Bahn and her colleagues are investigating disease markers in tissues such as skin, immune cells, and blood serum to find samples that give a real-time picture of the disease. Their studies of protein expression in fibroblasts (skin cells) on schizophrenia patients’ arms have identified systemic problems such as cell-cycle abnormalities (J. Proteome Res. 2010, 9, 521).

“It’s clear that schizophrenia has a very strong genetic component,” Bahn says. “Most genes are not used only in the brain. If there is an underlying abnormality at the genetic level that leads to pathology in the brain, the assumption can be made that there should also be dysregulation in the peripheral system. It may not lead to pathology, but it may reflect the pathology in the brain.”

Bahn and her coworkers have seen that 40% of the changes observed in the brains of schizophrenia patients also occur in the peripheral systems. The affected pathways include cell replication, immune function, and glucose metabolism.

“We were pleased that some of our previous findings could be reproduced in the fibroblast system,” Bahn says. “It was reassuring that we can trace central nervous system abnormalities in the peripheral system.”

Bahn started out working with fibroblasts, but she is now using immune cells in her schizophrenia studies. Skin cells are easier to culture than immune cells, but the latter have the advantage that they are involved in more signaling pathways. Immune cells are “much more similar to neurons in the way they have to communicate with other cells,” Bahn says.

Other researchers see both advantages and disadvantages in using peripheral cells to study schizophrenia. “Differentially expressed proteins in blood and cerebrospinal fluid might be used as good biomarkers, but they are not always as informative as brain proteins regarding an understanding of the disease,” says Daniel Martins-de-Souza, a schizophrenia researcher at Max Planck Institute of Psychiatry, in Munich.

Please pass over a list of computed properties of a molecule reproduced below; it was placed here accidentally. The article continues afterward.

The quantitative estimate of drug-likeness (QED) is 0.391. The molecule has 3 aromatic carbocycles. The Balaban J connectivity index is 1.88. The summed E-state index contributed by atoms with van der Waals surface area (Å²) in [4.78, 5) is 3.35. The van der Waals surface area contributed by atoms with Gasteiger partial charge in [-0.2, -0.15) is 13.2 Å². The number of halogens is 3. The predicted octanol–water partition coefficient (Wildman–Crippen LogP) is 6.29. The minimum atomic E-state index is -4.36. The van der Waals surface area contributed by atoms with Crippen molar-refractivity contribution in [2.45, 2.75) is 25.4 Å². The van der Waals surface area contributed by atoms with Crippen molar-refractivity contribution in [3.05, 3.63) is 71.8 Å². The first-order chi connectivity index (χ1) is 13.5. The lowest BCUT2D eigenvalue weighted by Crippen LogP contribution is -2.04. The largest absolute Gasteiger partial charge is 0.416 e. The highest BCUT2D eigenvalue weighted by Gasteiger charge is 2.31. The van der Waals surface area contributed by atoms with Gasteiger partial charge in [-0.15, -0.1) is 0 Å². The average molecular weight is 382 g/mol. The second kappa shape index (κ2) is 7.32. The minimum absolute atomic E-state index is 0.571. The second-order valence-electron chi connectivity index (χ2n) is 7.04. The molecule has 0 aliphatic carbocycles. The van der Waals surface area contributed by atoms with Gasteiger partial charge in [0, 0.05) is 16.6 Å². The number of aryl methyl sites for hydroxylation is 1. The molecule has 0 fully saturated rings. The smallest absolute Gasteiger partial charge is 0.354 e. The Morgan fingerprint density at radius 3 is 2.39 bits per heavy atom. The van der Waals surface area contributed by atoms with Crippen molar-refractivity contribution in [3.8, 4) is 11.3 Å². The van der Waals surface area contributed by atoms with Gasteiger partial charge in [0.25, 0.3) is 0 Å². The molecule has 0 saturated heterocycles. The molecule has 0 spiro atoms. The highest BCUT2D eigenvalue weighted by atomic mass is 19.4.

Earlier studies from other labs suggest that the link between neural cells and peripheral cells might not be so clear cut. In a gene expression study using white blood cells and skin cells from schizophrenia patients and control individuals, Nicholas A. Matigian and coworkers of Queensland Institute of Medical Research, in Australia, found no convergent set of differentially expressed genes in the different cell types (PLoS One 2008, 3, e2412). The lack of a common set of changes in white blood cells and fibroblasts “weakens the case that these nonneuronal tissue sources are informative for detecting the underlying causative genetic and epigenetic changes responsible for” schizophrenia, the researchers wrote.

Bahn nevertheless believes peripheral-cell-based diagnostics will be useful. She and her coworkers have identified schizophrenia biomarkers in serum, and working with the company Rules-Based Medicine, located in Austin, Texas, and Lake Placid, N.Y., she expects that a serum-based test to aid in the diagnosis of schizophrenia will be launched sometime this year.

“We’ve identified a signature of numerous protein biomarkers, which give a very high sensitivity and specificity,” Bahn says. “We’ve looked at hundreds of samples from patients and controls and other disorders that are related to schizophrenia.”

The test would help confirm diagnoses made on the basis of conventional methods. “The customary window is often a delay of several years until someone is confirmed and diagnosed,” Bahn says. “We know very well that if patients are treated early in the disease process, we improve outcome.”

Chemical & Engineering News
ISSN 0009-2347
Copyright © 2011 American Chemical Society
  • Print this article
  • Email the editor

Services & Tools

ACS Resources

ACS is the leading employment source for recruiting scientific professionals. ACS Careers and C&EN Classifieds provide employers direct access to scientific talent both in print and online. Jobseekers | Employers

» Join ACS

Join more than 161,000 professionals in the chemical sciences world-wide, as a member of the American Chemical Society.
» Join Now!